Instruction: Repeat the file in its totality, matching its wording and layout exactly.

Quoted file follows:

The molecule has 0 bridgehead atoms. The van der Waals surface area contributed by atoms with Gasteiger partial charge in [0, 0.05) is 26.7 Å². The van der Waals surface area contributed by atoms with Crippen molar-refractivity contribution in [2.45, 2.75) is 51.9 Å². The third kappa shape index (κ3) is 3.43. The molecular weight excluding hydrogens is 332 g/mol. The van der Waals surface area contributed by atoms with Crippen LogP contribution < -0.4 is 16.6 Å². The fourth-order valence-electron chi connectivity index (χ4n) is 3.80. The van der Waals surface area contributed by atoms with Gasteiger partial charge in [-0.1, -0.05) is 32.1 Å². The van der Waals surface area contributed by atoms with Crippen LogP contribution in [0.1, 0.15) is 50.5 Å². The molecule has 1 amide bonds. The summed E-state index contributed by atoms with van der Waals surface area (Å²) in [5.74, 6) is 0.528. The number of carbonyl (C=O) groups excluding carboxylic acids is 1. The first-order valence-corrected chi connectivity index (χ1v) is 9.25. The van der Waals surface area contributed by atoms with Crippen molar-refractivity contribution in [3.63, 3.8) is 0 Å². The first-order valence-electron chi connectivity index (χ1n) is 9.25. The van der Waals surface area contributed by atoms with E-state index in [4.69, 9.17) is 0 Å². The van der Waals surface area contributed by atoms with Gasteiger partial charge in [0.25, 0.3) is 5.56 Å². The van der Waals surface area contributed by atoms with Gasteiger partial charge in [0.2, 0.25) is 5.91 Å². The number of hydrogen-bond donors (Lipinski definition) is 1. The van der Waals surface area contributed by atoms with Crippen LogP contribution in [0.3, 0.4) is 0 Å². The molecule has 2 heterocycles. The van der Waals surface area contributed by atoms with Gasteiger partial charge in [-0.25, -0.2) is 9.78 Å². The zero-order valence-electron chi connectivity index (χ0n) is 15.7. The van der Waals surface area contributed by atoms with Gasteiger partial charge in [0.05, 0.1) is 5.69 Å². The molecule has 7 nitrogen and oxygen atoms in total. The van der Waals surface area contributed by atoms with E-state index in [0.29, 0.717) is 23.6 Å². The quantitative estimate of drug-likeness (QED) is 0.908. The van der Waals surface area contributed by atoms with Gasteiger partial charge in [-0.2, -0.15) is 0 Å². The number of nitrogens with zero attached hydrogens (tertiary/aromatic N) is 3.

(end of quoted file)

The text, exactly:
The molecule has 0 bridgehead atoms. The van der Waals surface area contributed by atoms with Gasteiger partial charge in [0, 0.05) is 26.7 Å². The van der Waals surface area contributed by atoms with Crippen molar-refractivity contribution in [2.45, 2.75) is 51.9 Å². The third kappa shape index (κ3) is 3.43. The molecular weight excluding hydrogens is 332 g/mol. The van der Waals surface area contributed by atoms with Crippen LogP contribution < -0.4 is 16.6 Å². The fourth-order valence-electron chi connectivity index (χ4n) is 3.80. The van der Waals surface area contributed by atoms with Gasteiger partial charge in [-0.1, -0.05) is 32.1 Å². The van der Waals surface area contributed by atoms with Crippen LogP contribution in [0.1, 0.15) is 50.5 Å². The molecule has 1 amide bonds. The summed E-state index contributed by atoms with van der Waals surface area (Å²) in [5.74, 6) is 0.528. The number of carbonyl (C=O) groups excluding carboxylic acids is 1. The first-order valence-corrected chi connectivity index (χ1v) is 9.25. The van der Waals surface area contributed by atoms with Crippen molar-refractivity contribution in [3.63, 3.8) is 0 Å². The first-order valence-electron chi connectivity index (χ1n) is 9.25. The van der Waals surface area contributed by atoms with E-state index in [4.69, 9.17) is 0 Å². The van der Waals surface area contributed by atoms with Gasteiger partial charge in [0.25, 0.3) is 5.56 Å². The van der Waals surface area contributed by atoms with Gasteiger partial charge in [0.2, 0.25) is 5.91 Å². The number of hydrogen-bond donors (Lipinski definition) is 1. The van der Waals surface area contributed by atoms with Crippen LogP contribution in [0.3, 0.4) is 0 Å². The molecule has 2 heterocycles. The van der Waals surface area contributed by atoms with Gasteiger partial charge in [-0.25, -0.2) is 9.78 Å². The zero-order valence-electron chi connectivity index (χ0n) is 15.7. The van der Waals surface area contributed by atoms with Gasteiger partial charge in [0.05, 0.1) is 5.69 Å². The molecule has 7 nitrogen and oxygen atoms in total. The van der Waals surface area contributed by atoms with E-state index in [0.29, 0.717) is 23.6 Å². The quantitative estimate of drug-likeness (QED) is 0.908. The van der Waals surface area contributed by atoms with Gasteiger partial charge in [-0.2, -0.15) is 0 Å². The number of nitrogens with zero attached hydrogens (tertiary/aromatic N) is 3.